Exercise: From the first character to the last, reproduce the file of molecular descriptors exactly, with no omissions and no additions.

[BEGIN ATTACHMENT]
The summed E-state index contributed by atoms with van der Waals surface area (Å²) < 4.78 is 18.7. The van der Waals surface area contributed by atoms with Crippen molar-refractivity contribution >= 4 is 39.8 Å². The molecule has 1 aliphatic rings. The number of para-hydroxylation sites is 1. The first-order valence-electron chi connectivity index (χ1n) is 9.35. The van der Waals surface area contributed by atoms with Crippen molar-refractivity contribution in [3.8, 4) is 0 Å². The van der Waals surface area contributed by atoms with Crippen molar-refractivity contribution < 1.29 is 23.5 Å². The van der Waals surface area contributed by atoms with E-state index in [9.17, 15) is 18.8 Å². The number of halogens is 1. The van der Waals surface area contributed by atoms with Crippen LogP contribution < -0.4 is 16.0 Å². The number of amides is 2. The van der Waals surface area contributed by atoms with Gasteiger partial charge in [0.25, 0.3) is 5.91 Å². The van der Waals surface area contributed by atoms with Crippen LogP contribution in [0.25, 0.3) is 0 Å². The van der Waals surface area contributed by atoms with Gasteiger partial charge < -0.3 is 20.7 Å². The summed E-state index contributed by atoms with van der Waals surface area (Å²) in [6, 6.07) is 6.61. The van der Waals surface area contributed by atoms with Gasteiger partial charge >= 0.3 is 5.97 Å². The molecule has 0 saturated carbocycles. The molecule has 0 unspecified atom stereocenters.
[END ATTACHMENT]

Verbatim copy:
The summed E-state index contributed by atoms with van der Waals surface area (Å²) < 4.78 is 18.7. The van der Waals surface area contributed by atoms with Crippen molar-refractivity contribution >= 4 is 39.8 Å². The molecule has 1 aliphatic rings. The number of para-hydroxylation sites is 1. The first-order valence-electron chi connectivity index (χ1n) is 9.35. The van der Waals surface area contributed by atoms with Crippen molar-refractivity contribution in [3.8, 4) is 0 Å². The van der Waals surface area contributed by atoms with Crippen molar-refractivity contribution < 1.29 is 23.5 Å². The van der Waals surface area contributed by atoms with E-state index in [9.17, 15) is 18.8 Å². The number of halogens is 1. The van der Waals surface area contributed by atoms with Crippen LogP contribution < -0.4 is 16.0 Å². The number of amides is 2. The van der Waals surface area contributed by atoms with Gasteiger partial charge in [0.25, 0.3) is 5.91 Å². The van der Waals surface area contributed by atoms with Crippen LogP contribution in [0.25, 0.3) is 0 Å². The van der Waals surface area contributed by atoms with Gasteiger partial charge < -0.3 is 20.7 Å². The summed E-state index contributed by atoms with van der Waals surface area (Å²) in [6, 6.07) is 6.61. The van der Waals surface area contributed by atoms with Gasteiger partial charge >= 0.3 is 5.97 Å². The molecule has 0 saturated carbocycles. The molecule has 0 unspecified atom stereocenters.